Directed by Michael Almereyda
Michael Almereyda’s filmmaking style was never easy to catch up. His past films, regardless amazing premises, usually fell into torpid atmospheres and narrative impasses. “Nadja”, “Hamlet”, and “Cymbeline” are elucidative examples of potentially good stories that fail to deliver in the end. Even though, I was able to give him some credit a couple of years ago, when “Experimenter” came out.
Now he’s back with “Marjorie Prime”, a thoughtful and psychological science-fiction drama that truly fits the current times, and which I consider his best work to date.
Almereyda starts by introducing us Marjorie (Lois Smith), an 86-year-old former violinist who apparently is experiencing some trouble with her memory. While we, the viewers, immediately suspect of Alzheimer disease, she sits and talks with a computerized hologram (a Prime) of her husband, Walter (Jon Hamm), who exhibits the same physical aspect he got when he was 40. It was Marjorie who chose this version of him to facilitate and stimulate their communication. He basically keeps repeating old family stories over and over again while studying carefully her reactions. From their warmish conversations, sometimes perplexingly formal, we learn that Marjorie has a daughter, Tess (Geena Davis), whose husband, Jon (Tim Robbins), she was never fond of. After Tess and Jon are brought to the stage, we realize that, just like Walter, Marjorie is a Prime.
At an early stage, we see that Jon struggles with a drinking problem aggravated by pills. While under their effect, he unburdens his mind by embarking on private, often bitter, conversations with the attentive yet icy Walter, in which he revisits forbidden past occurrences like the death by suicide of Tess’ brother, Damian, who left an indelible, painful mark on everyone’s chest.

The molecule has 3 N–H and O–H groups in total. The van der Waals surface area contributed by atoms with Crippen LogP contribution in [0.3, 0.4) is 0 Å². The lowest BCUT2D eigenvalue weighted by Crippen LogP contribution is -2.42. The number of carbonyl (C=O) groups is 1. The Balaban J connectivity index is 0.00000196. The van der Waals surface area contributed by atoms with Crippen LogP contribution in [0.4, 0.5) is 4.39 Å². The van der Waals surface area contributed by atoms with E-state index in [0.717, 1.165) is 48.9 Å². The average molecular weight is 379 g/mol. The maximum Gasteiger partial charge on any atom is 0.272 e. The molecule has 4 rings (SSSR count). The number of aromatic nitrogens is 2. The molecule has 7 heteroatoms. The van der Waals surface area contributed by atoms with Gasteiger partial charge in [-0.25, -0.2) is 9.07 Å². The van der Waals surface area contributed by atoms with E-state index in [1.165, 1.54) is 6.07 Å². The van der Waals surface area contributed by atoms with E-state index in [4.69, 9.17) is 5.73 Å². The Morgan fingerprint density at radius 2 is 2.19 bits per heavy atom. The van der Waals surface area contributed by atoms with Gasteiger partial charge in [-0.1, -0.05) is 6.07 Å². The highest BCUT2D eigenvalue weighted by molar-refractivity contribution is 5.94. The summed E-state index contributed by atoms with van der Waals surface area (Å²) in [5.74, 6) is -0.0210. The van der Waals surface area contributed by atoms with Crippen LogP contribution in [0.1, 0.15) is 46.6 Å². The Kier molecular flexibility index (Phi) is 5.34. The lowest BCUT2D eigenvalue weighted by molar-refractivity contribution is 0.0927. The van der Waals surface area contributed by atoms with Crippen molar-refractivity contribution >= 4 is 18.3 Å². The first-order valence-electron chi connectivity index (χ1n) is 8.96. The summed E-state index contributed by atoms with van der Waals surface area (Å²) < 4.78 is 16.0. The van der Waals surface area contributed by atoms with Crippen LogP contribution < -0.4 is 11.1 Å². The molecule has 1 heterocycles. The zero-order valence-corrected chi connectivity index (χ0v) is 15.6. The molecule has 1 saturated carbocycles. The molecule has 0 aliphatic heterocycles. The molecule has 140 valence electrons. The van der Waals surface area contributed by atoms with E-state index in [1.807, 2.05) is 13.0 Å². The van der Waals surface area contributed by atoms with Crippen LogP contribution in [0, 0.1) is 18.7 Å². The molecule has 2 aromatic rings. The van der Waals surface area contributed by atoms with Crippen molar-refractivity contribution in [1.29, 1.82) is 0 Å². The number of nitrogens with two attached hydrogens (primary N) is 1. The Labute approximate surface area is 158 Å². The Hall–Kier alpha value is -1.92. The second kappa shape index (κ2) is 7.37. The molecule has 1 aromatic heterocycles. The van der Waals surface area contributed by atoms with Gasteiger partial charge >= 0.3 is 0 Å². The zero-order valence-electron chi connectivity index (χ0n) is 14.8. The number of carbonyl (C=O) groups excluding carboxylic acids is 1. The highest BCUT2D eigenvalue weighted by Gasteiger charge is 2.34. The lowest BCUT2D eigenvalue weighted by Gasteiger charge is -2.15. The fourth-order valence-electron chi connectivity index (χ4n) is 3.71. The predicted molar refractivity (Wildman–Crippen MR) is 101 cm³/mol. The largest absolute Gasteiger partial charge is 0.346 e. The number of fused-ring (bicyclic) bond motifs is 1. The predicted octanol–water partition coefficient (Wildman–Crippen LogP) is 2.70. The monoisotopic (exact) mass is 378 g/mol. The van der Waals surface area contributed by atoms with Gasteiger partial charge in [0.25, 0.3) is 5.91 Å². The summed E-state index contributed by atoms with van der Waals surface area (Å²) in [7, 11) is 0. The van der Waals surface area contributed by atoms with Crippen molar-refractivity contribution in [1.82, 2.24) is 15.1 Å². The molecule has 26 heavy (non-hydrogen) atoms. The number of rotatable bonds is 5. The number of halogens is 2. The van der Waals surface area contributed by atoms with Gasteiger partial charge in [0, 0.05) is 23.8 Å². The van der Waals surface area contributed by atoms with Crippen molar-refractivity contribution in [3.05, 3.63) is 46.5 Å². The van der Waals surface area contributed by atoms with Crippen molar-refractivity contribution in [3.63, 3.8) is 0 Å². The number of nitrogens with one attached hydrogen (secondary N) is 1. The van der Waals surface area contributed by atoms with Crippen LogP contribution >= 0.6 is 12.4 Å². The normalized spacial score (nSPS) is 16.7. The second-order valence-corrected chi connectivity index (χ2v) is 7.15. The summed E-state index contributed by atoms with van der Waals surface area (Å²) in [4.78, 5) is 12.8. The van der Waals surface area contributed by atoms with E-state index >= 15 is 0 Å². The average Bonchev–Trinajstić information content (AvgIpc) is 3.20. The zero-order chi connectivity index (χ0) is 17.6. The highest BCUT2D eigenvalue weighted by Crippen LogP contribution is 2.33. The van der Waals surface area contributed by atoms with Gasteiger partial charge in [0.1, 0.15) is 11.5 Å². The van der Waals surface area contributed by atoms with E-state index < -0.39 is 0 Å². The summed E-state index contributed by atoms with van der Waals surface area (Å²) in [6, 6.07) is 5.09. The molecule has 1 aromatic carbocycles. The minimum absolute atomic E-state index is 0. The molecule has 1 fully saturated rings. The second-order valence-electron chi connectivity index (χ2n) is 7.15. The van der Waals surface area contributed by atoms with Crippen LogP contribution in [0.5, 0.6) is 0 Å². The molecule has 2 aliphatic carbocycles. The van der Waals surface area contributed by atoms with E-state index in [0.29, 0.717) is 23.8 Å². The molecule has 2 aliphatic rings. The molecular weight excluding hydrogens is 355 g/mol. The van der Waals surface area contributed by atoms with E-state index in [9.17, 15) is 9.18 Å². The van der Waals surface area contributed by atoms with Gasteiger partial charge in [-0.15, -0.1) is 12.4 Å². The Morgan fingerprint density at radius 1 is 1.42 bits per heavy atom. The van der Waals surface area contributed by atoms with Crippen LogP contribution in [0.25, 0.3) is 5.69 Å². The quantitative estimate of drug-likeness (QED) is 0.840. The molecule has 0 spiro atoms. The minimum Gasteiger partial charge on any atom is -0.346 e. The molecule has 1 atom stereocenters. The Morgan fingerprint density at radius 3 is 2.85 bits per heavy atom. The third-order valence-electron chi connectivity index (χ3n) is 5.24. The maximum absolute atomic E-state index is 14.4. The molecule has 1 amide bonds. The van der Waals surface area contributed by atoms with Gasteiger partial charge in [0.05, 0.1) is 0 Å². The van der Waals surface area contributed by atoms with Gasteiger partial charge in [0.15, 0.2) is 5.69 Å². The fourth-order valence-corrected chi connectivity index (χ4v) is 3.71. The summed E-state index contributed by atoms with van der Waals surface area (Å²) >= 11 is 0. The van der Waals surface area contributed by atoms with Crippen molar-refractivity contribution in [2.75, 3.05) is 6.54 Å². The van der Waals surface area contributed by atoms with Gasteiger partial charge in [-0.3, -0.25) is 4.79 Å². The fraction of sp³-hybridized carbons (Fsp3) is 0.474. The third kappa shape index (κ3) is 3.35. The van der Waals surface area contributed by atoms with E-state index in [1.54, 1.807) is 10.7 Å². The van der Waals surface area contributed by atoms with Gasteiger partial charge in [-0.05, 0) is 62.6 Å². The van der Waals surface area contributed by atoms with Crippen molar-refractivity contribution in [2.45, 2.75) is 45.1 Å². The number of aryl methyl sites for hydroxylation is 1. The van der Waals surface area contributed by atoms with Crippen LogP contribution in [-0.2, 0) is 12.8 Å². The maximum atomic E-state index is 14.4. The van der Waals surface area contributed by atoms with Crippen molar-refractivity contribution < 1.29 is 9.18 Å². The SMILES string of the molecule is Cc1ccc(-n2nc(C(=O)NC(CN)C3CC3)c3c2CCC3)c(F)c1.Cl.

In a similar way, Tess attempts to open up with the figure of her dead mother, but in a more reserved way. She furnishes some more information to Marjorie’s Prime, who avidly absorbs everything fast and clear, even when the info is scarce and feels slightly devious. At this point, we discover another scar in the family as Tess talks about an estranged daughter who refuses to talk to her.
If the story wasn't intriguing enough to keep us searching for the core of the problem, we unexpectedly realize that the real Tess is also dead, and the person we see is just another Prime, who listens, processes, and apprehends information only to mold itself and behave according to the expected. This hired, disturbing tech chain of ultra fast assimilation and response takes us to a dissimulated reality of a painful solitude and apparent well-being. Things get a bit more real and clear whenever Jon becomes ‘tipsy’, as he likes to call it.
Anticipating the disconcerting finale, both ironically funny and achingly sad, we can observe a debilitated, aging Jon taken care by his granddaughter, also called Marjorie. This is a particularly important scene, a crucial passage that helps us understand the desolation of the whole scenario.
By focusing on a complex theme and approaching it through simple processes, Almereyda mounts a gloomily visionary tale that besides dealing with loss, also warns us about the unstoppable advances of modern technology to apparently suppress people from feeling more and more lonely. “Marjorie Prime”, which has a play by Jordan Harrison as its source, is a no-nonsense exercise full of demonstrative close-ups, in which deceitful specters are imagined to ease empty, lost souls.